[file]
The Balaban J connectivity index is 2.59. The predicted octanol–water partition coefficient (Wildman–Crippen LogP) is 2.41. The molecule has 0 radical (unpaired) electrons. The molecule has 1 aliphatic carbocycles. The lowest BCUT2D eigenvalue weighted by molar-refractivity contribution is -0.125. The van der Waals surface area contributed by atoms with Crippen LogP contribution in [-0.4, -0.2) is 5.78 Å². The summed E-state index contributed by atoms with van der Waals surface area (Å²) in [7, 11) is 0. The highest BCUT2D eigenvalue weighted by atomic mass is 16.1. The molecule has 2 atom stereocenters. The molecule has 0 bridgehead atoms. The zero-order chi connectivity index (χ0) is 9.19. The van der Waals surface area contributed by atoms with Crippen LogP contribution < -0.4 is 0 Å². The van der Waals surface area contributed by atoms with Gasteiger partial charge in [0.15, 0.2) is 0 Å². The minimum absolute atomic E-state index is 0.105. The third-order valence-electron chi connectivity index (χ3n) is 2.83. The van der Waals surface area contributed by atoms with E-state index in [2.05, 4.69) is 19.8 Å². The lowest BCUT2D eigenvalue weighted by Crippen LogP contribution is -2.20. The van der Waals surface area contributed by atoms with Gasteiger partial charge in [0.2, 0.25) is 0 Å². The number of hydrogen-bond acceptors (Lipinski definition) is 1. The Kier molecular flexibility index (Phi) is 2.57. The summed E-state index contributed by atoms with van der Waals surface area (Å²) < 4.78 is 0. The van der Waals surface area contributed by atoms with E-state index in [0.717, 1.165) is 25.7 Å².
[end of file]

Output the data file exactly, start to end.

The Balaban J connectivity index is 2.59. The predicted octanol–water partition coefficient (Wildman–Crippen LogP) is 2.41. The molecule has 0 radical (unpaired) electrons. The molecule has 1 aliphatic carbocycles. The lowest BCUT2D eigenvalue weighted by molar-refractivity contribution is -0.125. The van der Waals surface area contributed by atoms with Crippen LogP contribution in [-0.4, -0.2) is 5.78 Å². The summed E-state index contributed by atoms with van der Waals surface area (Å²) in [7, 11) is 0. The highest BCUT2D eigenvalue weighted by atomic mass is 16.1. The molecule has 2 atom stereocenters. The molecule has 0 bridgehead atoms. The zero-order chi connectivity index (χ0) is 9.19. The van der Waals surface area contributed by atoms with Crippen LogP contribution < -0.4 is 0 Å². The van der Waals surface area contributed by atoms with Gasteiger partial charge in [0.15, 0.2) is 0 Å². The minimum absolute atomic E-state index is 0.105. The third-order valence-electron chi connectivity index (χ3n) is 2.83. The van der Waals surface area contributed by atoms with E-state index in [2.05, 4.69) is 19.8 Å². The lowest BCUT2D eigenvalue weighted by Crippen LogP contribution is -2.20. The van der Waals surface area contributed by atoms with Gasteiger partial charge in [0.2, 0.25) is 0 Å². The number of hydrogen-bond acceptors (Lipinski definition) is 1. The Kier molecular flexibility index (Phi) is 2.57. The summed E-state index contributed by atoms with van der Waals surface area (Å²) < 4.78 is 0. The van der Waals surface area contributed by atoms with E-state index in [0.717, 1.165) is 25.7 Å².